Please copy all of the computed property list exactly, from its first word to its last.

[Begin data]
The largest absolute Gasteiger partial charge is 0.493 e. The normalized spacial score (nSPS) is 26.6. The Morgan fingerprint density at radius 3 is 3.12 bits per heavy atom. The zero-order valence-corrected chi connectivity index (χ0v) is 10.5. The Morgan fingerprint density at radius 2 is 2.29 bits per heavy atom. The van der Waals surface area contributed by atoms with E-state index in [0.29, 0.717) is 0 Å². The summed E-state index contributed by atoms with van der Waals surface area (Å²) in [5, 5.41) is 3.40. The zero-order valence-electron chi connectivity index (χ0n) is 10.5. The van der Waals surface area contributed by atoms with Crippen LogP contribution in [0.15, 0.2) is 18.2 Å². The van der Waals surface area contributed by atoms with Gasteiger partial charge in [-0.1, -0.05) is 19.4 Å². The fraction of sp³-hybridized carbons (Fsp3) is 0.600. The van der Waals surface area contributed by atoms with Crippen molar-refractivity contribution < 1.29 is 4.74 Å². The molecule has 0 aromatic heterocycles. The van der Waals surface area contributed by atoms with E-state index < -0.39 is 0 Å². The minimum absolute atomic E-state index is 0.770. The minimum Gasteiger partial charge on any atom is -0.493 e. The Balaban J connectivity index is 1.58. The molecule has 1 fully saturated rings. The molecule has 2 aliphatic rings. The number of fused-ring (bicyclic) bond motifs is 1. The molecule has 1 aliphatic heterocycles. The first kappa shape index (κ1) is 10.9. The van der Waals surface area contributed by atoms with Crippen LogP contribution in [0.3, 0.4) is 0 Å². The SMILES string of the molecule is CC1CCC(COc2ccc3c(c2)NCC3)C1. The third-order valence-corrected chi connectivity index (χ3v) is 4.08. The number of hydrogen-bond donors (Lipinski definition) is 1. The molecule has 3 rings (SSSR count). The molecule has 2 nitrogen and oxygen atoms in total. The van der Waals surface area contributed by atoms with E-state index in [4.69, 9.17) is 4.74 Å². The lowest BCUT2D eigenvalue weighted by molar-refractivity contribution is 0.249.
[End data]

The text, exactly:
The largest absolute Gasteiger partial charge is 0.493 e. The normalized spacial score (nSPS) is 26.6. The Morgan fingerprint density at radius 3 is 3.12 bits per heavy atom. The zero-order valence-corrected chi connectivity index (χ0v) is 10.5. The Morgan fingerprint density at radius 2 is 2.29 bits per heavy atom. The van der Waals surface area contributed by atoms with E-state index in [0.29, 0.717) is 0 Å². The summed E-state index contributed by atoms with van der Waals surface area (Å²) in [5, 5.41) is 3.40. The zero-order valence-electron chi connectivity index (χ0n) is 10.5. The van der Waals surface area contributed by atoms with Crippen LogP contribution in [0.15, 0.2) is 18.2 Å². The van der Waals surface area contributed by atoms with Gasteiger partial charge in [-0.1, -0.05) is 19.4 Å². The fraction of sp³-hybridized carbons (Fsp3) is 0.600. The van der Waals surface area contributed by atoms with Crippen molar-refractivity contribution < 1.29 is 4.74 Å². The molecule has 0 aromatic heterocycles. The van der Waals surface area contributed by atoms with E-state index < -0.39 is 0 Å². The minimum absolute atomic E-state index is 0.770. The minimum Gasteiger partial charge on any atom is -0.493 e. The Balaban J connectivity index is 1.58. The molecule has 1 fully saturated rings. The molecule has 2 aliphatic rings. The number of fused-ring (bicyclic) bond motifs is 1. The molecule has 1 aliphatic heterocycles. The first kappa shape index (κ1) is 10.9. The van der Waals surface area contributed by atoms with Crippen LogP contribution in [0.3, 0.4) is 0 Å². The SMILES string of the molecule is CC1CCC(COc2ccc3c(c2)NCC3)C1. The third-order valence-corrected chi connectivity index (χ3v) is 4.08. The number of hydrogen-bond donors (Lipinski definition) is 1. The molecule has 3 rings (SSSR count). The molecule has 2 nitrogen and oxygen atoms in total. The van der Waals surface area contributed by atoms with E-state index in [4.69, 9.17) is 4.74 Å². The lowest BCUT2D eigenvalue weighted by molar-refractivity contribution is 0.249.